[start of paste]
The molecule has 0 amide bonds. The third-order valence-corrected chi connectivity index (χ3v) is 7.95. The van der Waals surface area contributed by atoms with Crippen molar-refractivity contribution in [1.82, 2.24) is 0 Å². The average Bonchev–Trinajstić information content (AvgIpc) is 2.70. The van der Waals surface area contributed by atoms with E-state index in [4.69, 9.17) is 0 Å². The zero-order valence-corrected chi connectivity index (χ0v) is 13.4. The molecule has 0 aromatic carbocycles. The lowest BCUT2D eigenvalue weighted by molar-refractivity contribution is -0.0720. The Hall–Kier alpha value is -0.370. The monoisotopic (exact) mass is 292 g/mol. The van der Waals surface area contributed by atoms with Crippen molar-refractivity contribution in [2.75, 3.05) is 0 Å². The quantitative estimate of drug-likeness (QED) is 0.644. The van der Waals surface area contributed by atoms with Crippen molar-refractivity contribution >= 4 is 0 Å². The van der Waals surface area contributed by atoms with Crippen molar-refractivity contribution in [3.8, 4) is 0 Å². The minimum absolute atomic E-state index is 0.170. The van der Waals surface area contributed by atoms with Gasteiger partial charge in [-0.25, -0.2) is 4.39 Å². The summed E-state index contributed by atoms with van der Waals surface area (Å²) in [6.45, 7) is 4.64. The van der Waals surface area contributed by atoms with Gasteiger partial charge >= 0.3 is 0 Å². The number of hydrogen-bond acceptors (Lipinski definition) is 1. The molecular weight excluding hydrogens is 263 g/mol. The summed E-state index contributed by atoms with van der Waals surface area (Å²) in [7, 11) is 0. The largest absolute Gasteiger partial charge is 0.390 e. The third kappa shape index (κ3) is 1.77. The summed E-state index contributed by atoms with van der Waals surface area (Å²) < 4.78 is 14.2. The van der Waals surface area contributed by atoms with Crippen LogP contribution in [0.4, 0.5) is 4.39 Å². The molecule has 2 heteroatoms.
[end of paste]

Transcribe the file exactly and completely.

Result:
The molecule has 0 amide bonds. The third-order valence-corrected chi connectivity index (χ3v) is 7.95. The van der Waals surface area contributed by atoms with Crippen molar-refractivity contribution in [1.82, 2.24) is 0 Å². The average Bonchev–Trinajstić information content (AvgIpc) is 2.70. The van der Waals surface area contributed by atoms with E-state index in [4.69, 9.17) is 0 Å². The zero-order valence-corrected chi connectivity index (χ0v) is 13.4. The molecule has 0 aromatic carbocycles. The lowest BCUT2D eigenvalue weighted by molar-refractivity contribution is -0.0720. The Hall–Kier alpha value is -0.370. The monoisotopic (exact) mass is 292 g/mol. The van der Waals surface area contributed by atoms with Crippen molar-refractivity contribution in [2.75, 3.05) is 0 Å². The quantitative estimate of drug-likeness (QED) is 0.644. The van der Waals surface area contributed by atoms with Crippen molar-refractivity contribution >= 4 is 0 Å². The van der Waals surface area contributed by atoms with Crippen molar-refractivity contribution in [3.8, 4) is 0 Å². The minimum absolute atomic E-state index is 0.170. The van der Waals surface area contributed by atoms with Gasteiger partial charge in [-0.25, -0.2) is 4.39 Å². The summed E-state index contributed by atoms with van der Waals surface area (Å²) in [6.45, 7) is 4.64. The van der Waals surface area contributed by atoms with Gasteiger partial charge >= 0.3 is 0 Å². The number of hydrogen-bond acceptors (Lipinski definition) is 1. The molecular weight excluding hydrogens is 263 g/mol. The summed E-state index contributed by atoms with van der Waals surface area (Å²) in [7, 11) is 0. The largest absolute Gasteiger partial charge is 0.390 e. The third kappa shape index (κ3) is 1.77. The summed E-state index contributed by atoms with van der Waals surface area (Å²) < 4.78 is 14.2. The van der Waals surface area contributed by atoms with Crippen LogP contribution in [0.4, 0.5) is 4.39 Å². The molecule has 2 heteroatoms.